[feed] Atom [feed] RSS 1.0 [feed] RSS 2.0

Studies on the bioavailability of trace minerals from food grains

Shruthi, H. N (2010) Studies on the bioavailability of trace minerals from food grains. [Student Project Report]

[img] PDF
Restricted to Repository staff only

Download (162kB)


This Dissertation / Report is the outcome of investigation carried out by the creator(s) / author(s) at the department/division of Central Food Technological Research Institute (CFTRI), Mysore mentioned below in this page.

Item Type: Student Project Report
Additional Information: Food acidulants such as amchur (dry raw mango[Mangifera indica] powder) and citric acid are known to promote bioaccessibility of iron from a variety of cereals and legumes [Hemalatha et al, 2005]. It has been recently reported that bioaccessibility of iron from cereals and legumes is significantly enhanced by beta-carotene rich vegetables (carrot & amaranth) [Gautam et al, 2010a] and also by allium spices (garlic & onion) [Gautam et al, 2010 b]. Beta-carotene is shown to facilitate non-heam iron absorption by forming a soluble complex in the intestinal lumen and preventing the inhibitory effect of phytates and polyphenols on iron absorption from food grains (Gracia-casal et al., 1998). Similarly there is emerging evidence that dietary sulfur amino-acids influence the status of minerals including iron. (Snedeker & Greger, 1983, Greger & Mulvaney; 1985,). Normally in Indian cuisine, food acidulants, allium spices and vegetables are used together in several dishes. Hence these three ingredients, which individually are known to enhance iron bioaccessibility, may have an additive / synergistic influence on the same, when used in combination. In view of this, it would be relevant to examine the influence of normally encountered combinations of these promoters of mineral bioaccessibility for a possible additive or synergistic influence on iron bioaccessibility. Similarly, it would also be interesting to understand if the presence of promoters such as food acidulant, β-carotene rich source, or allium spice would counter the negative effects of inhibitors such as phytic acid, tannin, etc. Among the pulses, green gram is extensively used both in the raw and cooked forms in several dishes in South Indian culinary, and certain dishes such as pongal are made exclusively with this grain. The iron content of green gram (4.55 mg / 100 g) (Hemalatha et al, 2007) is also lower than the other commonly consumed pulses, which makes it important to derive strategies to maximize the bioaccessibility of iron from this pulse. In view of this, order to verify a possible additive / synergistic influence of these specific promoters of mineral bioaccessibility, the present study examined combinations of two promoters, namely, amchur and β-carotene rich carrot, amchur and allium spice onion, and carrot and onion with respect to their influence on the bioaccessibility of iron from green gram. Additionally, combinations of each of the above promoters with the inhibitor phytic acid exogenously added at a level that was two times the inherent concentration in green gram were also examined for their influence on iron bioaccessibility from green gram.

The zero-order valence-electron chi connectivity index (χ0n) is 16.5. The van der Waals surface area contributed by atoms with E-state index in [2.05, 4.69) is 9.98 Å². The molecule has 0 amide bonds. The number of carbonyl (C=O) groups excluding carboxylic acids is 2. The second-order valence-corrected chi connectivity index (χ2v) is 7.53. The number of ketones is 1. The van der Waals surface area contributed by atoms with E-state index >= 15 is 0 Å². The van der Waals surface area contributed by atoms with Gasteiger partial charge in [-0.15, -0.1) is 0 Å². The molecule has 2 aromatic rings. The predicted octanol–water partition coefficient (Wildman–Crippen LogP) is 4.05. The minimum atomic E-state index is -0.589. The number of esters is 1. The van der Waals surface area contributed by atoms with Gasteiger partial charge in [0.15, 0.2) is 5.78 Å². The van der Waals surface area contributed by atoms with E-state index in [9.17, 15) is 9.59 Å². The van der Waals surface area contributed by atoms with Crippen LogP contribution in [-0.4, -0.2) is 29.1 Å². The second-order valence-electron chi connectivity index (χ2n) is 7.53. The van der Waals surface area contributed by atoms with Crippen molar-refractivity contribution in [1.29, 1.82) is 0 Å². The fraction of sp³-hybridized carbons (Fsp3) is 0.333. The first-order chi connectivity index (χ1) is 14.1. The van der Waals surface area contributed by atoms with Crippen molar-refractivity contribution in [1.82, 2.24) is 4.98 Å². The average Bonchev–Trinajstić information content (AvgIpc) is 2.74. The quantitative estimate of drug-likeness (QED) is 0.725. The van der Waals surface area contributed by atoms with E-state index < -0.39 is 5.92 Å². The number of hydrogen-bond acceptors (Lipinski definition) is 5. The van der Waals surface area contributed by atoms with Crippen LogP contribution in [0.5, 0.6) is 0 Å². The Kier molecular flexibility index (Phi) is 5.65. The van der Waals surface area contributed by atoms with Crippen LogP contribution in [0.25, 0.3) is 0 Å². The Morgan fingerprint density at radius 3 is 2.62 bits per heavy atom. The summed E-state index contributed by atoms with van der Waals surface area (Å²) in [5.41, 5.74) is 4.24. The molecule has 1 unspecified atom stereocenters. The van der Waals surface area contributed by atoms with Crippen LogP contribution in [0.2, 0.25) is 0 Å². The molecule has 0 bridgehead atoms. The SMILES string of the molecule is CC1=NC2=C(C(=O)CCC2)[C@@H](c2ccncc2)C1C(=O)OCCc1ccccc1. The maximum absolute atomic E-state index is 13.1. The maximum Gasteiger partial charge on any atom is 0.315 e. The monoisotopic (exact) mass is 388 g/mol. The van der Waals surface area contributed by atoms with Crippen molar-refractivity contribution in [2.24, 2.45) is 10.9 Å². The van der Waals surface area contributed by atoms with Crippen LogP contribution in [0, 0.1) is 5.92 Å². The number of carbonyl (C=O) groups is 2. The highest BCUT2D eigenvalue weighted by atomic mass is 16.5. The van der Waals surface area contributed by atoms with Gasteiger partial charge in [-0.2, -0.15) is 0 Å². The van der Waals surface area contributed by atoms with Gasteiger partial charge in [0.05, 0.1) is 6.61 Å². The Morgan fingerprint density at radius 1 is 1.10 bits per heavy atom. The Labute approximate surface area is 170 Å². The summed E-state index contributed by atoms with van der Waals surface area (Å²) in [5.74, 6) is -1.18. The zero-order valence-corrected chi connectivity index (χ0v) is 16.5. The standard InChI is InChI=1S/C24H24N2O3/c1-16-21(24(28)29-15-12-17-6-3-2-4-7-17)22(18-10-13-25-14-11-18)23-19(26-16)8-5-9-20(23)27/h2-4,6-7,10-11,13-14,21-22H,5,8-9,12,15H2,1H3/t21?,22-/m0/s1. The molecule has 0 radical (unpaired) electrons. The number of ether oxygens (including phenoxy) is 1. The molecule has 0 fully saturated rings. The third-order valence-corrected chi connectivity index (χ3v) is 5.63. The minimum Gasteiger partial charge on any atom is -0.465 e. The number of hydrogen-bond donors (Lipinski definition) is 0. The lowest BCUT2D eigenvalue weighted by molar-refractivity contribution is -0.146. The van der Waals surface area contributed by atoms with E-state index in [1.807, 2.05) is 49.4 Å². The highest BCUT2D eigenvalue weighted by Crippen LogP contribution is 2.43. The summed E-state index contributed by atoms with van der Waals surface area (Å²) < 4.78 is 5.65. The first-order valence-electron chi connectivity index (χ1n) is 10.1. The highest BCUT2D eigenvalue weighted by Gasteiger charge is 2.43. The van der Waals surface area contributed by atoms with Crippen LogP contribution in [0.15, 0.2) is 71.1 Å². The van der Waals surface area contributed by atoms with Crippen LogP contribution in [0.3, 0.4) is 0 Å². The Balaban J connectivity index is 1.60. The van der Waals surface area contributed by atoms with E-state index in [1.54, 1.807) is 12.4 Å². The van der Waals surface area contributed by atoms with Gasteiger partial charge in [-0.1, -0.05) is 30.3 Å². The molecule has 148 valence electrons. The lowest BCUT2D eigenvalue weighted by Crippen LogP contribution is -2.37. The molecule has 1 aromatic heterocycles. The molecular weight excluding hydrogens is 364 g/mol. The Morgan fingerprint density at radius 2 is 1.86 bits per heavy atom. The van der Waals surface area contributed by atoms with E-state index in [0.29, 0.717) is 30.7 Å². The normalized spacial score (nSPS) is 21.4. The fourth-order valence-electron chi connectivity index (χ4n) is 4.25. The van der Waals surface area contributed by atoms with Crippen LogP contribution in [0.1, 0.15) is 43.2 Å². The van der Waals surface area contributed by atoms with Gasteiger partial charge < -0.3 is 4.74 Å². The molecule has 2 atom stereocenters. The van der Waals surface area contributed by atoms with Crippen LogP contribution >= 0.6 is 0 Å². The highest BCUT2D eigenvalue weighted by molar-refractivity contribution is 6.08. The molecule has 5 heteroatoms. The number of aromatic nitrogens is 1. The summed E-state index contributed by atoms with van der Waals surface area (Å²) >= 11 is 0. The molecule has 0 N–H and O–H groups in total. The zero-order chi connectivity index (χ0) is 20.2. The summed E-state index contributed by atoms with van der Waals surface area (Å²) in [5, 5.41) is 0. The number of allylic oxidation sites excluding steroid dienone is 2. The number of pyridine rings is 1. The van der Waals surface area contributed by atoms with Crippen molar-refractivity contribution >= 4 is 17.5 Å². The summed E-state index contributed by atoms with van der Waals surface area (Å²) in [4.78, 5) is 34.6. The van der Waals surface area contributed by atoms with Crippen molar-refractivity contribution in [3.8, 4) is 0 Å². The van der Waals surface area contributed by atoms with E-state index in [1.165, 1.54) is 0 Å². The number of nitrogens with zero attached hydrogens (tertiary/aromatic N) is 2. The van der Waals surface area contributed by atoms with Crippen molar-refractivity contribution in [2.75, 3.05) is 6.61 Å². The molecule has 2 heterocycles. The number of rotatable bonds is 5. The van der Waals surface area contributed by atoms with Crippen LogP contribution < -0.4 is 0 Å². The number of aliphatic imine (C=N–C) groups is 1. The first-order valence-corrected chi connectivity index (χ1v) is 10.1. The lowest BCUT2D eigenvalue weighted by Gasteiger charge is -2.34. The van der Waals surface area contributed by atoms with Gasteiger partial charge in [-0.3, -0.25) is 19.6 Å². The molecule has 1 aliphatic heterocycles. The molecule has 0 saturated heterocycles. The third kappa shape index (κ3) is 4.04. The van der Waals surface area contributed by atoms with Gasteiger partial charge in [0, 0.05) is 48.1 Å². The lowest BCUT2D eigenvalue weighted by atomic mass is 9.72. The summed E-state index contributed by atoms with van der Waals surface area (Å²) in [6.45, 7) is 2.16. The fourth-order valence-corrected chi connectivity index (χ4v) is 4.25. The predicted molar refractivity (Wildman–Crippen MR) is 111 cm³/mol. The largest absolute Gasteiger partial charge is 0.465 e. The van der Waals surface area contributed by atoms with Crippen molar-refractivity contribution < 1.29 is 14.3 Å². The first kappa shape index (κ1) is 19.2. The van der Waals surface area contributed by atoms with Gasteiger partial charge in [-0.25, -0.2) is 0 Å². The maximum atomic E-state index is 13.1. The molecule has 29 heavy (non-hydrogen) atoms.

Uncontrolled Keywords: Food acidulants; amchur; iron, bioaccessibility; cereals; legumes; green gram;
Subjects: 600 Technology > 08 Food technology > 16 Nutritive value
600 Technology > 08 Food technology > 22 Legumes-Pulses
Divisions: Dept. of Biochemistry
Depositing User: Food Sci. & Technol. Information Services
Date Deposited: 09 Jul 2010 05:28
Last Modified: 28 Dec 2011 10:15
URI: http://ir.cftri.com/id/eprint/9488

Actions (login required)

View Item View Item